Assembly Democrats say the biennial budget would re-segregate Racine-area schools by letting villages in the area vote to create their own school districts.

But Republicans say the district has failed students with “embarrassing” test scores and graduation rates, adding that major changes are needed at the district.

“What’s hurting [students] is a school district that fails and education they don’t get and opportunities they never receive,” said Assembly Speaker Robin Vos, R-Rochester.

The provision would give the Racine district a one-year extension before a possible state takeover under the Opportunity Schools and Partnership Program, which was created in the last budget and targets underperforming school districts. But it also sets up a process for area villages to form their own school districts, rather than going into the OSPP.

Democrats, whose amendments on the issue have so far been rejected, said Racine parents should be able to vote on whether those districts split off. Dem Rep. Cory Mason, who’s running for Racine mayor, called it a “secession plan” and said the state should at least study whether the move would harm minorities and those with disabilities.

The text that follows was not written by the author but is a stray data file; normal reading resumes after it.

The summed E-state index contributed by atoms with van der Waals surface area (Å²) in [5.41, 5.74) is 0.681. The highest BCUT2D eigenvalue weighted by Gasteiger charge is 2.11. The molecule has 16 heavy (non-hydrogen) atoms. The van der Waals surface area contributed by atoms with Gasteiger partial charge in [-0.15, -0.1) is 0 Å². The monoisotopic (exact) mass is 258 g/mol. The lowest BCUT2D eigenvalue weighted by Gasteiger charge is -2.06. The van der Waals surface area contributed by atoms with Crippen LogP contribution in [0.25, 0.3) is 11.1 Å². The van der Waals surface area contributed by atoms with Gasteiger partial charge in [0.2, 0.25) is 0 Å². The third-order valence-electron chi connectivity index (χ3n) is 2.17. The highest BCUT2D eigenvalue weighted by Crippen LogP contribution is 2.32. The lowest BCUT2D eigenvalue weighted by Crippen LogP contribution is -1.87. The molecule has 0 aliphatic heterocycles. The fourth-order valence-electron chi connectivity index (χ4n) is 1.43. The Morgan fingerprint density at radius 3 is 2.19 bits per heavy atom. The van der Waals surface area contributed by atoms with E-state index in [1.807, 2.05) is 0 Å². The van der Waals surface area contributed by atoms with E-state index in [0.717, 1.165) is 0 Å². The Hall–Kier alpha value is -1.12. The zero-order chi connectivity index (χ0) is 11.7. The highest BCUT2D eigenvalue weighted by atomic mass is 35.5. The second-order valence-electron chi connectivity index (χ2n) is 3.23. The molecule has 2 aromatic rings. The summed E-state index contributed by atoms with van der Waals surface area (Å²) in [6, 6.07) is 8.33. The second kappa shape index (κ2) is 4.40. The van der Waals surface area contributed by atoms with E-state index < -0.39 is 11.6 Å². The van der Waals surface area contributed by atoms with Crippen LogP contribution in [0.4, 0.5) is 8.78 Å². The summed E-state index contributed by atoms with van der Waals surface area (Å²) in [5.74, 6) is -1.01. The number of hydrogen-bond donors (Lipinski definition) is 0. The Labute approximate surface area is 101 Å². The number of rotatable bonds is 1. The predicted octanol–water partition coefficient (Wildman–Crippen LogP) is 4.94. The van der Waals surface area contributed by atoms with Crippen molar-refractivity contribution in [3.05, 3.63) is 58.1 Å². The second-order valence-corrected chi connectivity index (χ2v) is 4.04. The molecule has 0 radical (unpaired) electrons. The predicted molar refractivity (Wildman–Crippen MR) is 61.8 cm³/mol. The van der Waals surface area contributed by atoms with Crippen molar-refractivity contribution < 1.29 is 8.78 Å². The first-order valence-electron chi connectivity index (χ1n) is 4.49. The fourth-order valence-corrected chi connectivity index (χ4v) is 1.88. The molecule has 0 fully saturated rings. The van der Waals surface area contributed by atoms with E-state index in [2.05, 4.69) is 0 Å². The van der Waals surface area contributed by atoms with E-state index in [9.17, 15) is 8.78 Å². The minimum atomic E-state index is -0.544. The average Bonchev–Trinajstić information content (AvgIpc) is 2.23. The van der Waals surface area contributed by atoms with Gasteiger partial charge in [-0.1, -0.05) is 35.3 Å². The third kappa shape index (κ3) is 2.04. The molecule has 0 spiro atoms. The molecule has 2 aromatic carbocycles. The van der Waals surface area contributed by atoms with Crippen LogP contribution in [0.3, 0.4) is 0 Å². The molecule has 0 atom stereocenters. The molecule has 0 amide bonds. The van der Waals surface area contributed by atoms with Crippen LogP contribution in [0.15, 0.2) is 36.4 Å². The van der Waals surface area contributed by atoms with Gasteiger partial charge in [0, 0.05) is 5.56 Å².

He also said Republicans shouldn’t “stand here with a straight face” after underfunding school districts and then saying the state will help by “seizing their schools and splitting up the districts.”

Assembly Minority Leader Peter Barca, D-Kenosha, also said Racine residents voiced their opposition at a local town hall about not being able to vote on communities’ exit from their district.

“We had over 100 people on a Packer Sunday show up, and they are just hopping mad that we are going to change the process so that people can no longer vote,” he said

But Rep. Tom Weatherston, R-Caledonia, predicted that not every community would decide to split away from the district and that he wasn’t sure how the “racial imbalances” would happen, as the city of Racine is about 60 percent white.

And Weatherston said he trusts Racine Unified to fix its issues this year and not go into the OSPP.

“We can’t afford to keep letting the kids fail,” he said.

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